Journal of Ornithology

, Volume 152, Supplement 1, pp 5–23 | Cite as

Optimal bird migration revisited

  • Thomas AlerstamEmail author


Using optimality perspectives is now regarded as an essential way of analysing and understanding adaptations and behavioural strategies in bird migration. Optimization analyses in bird migration research have diversified greatly during the two recent decades with respect to methods used as well as to topics addressed. Methods range from simple analytical and geometric models to more complex modeling by stochastic dynamic programming, annual routine models and multiobjective optimization. Also, game theory and simulation by selection algorithms have been used. A wide range of aspects of bird migration have been analyzed including flight, fuel deposition, predation risk, stopover site use, transition to breeding, routes and detours, daily timing, fly-and-forage migration, wind selectivity and wind drift, phenotypic flexibility, arrival time and annual molt and migration schedules. Optimization analyses have proven to be particularly important for defining problems and specifying questions and predictions about the consequences of minimization of energy, time and predation risk in bird migration. Optimization analyses will probably also be important in the future, when predictions about bird migration strategies can be tested by much new data obtained by modern tracking techniques and when the importance of new trade-offs, associated with, e.g., digestive physiology, metabolism, immunocompetence and disease, need to be assessed in bird migration research.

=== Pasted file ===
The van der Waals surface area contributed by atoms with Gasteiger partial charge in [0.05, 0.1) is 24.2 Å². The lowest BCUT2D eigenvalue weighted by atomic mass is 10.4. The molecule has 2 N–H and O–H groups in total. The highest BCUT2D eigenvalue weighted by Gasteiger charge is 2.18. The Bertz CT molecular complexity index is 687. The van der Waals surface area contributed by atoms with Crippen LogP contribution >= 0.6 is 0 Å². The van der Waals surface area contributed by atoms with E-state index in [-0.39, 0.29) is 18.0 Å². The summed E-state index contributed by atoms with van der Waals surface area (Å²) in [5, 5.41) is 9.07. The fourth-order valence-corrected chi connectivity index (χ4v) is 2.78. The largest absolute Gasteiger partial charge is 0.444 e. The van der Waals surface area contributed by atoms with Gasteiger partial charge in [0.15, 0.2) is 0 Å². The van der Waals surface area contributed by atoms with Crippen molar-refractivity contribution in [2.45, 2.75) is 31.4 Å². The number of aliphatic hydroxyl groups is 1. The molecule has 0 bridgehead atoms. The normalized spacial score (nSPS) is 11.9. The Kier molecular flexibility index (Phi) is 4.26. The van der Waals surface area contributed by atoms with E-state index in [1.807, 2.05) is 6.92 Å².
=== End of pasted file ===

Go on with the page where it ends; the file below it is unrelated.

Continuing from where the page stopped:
Flight Stopover Wind Routes Timing 


In der Vogelzugsforschung erwiesen sich Optimierungsperspektiven für die Analyse und das Verständnis von Adaptionen und Verhaltensstrategien als äusserst essentiell. Hierbei haben sich Optimierungsanalysen in den letzten zwei Jahrzehnten in der Vogelzugsforschung sowohl methodisch als auch thematisch stark diversifiziert. Dabei reichen die Methoden von einfachen, analytischen und geometrischen bis zu mehr komplexen Modellen mit stochastisch-dynamischer Programmierung, Jahresroutinemodellen und multiobjektiver Optimierung. Auch Spieltheorie und Simulierungen mit selektiven Algorithmen wurden angewandt. Analysiert wurde ein weites Spektrum von Vogelzugaspekten, darunter Vogelflug, Fettablagerung, Prädationsdruck, Rastverhalten, Übergang zum Brüten, Zugwege und Umwege, Flug- und Rastwanderungen, Tagesrhythmen, Windselektivität und Winddrift, phenotypische Plastizität, Ankunftszeit und jährliche Zug- und Mauser. Optimierungsanalysen haben sich für die Definition von Problemen und für das Spezifizieren von Fragestellungen und Voraussagen bezüglich Konsequenzen der Minimierung von Energie, Zeit und Prädationsrisiko als speziell wichtig erwiesen. Für die Zukunft werden Optimierungsanalysen wahrscheinlich an Bedeutung gewinnen, wenn es darum geht, Voraussagen über Vogelzugstrategien mit neuen Daten und moderner Technik zu testen und wenn abgeschätzt werden muss, wie wichtig neue Kompromisse in Verbindung mit zum Beispiel Verdauungsphysiologie, Metabolismus, Immunabwehr und Krankheiten sind.



I am very grateful to Franz Bairlein for suggesting this review and for giving much support and stimulation both personally and by organizing the very fruitful 100th year Anniversary Scientific Symposium at the Institute of Avian Research in Wilhelmshaven 2010. I am also grateful to Johan Bäckman for comments and for assistance with figures, and to Heiko Schmaljohann for valuable comments. My work is funded by the Swedish Research Council and I am associated with the Centre of Animal Movement Research at Lund University.


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Copyright information

© Dt. Ornithologen-Gesellschaft e.V. 2011

Authors and Affiliations

  1. 1.Department of BiologyLund UniversityLundSweden

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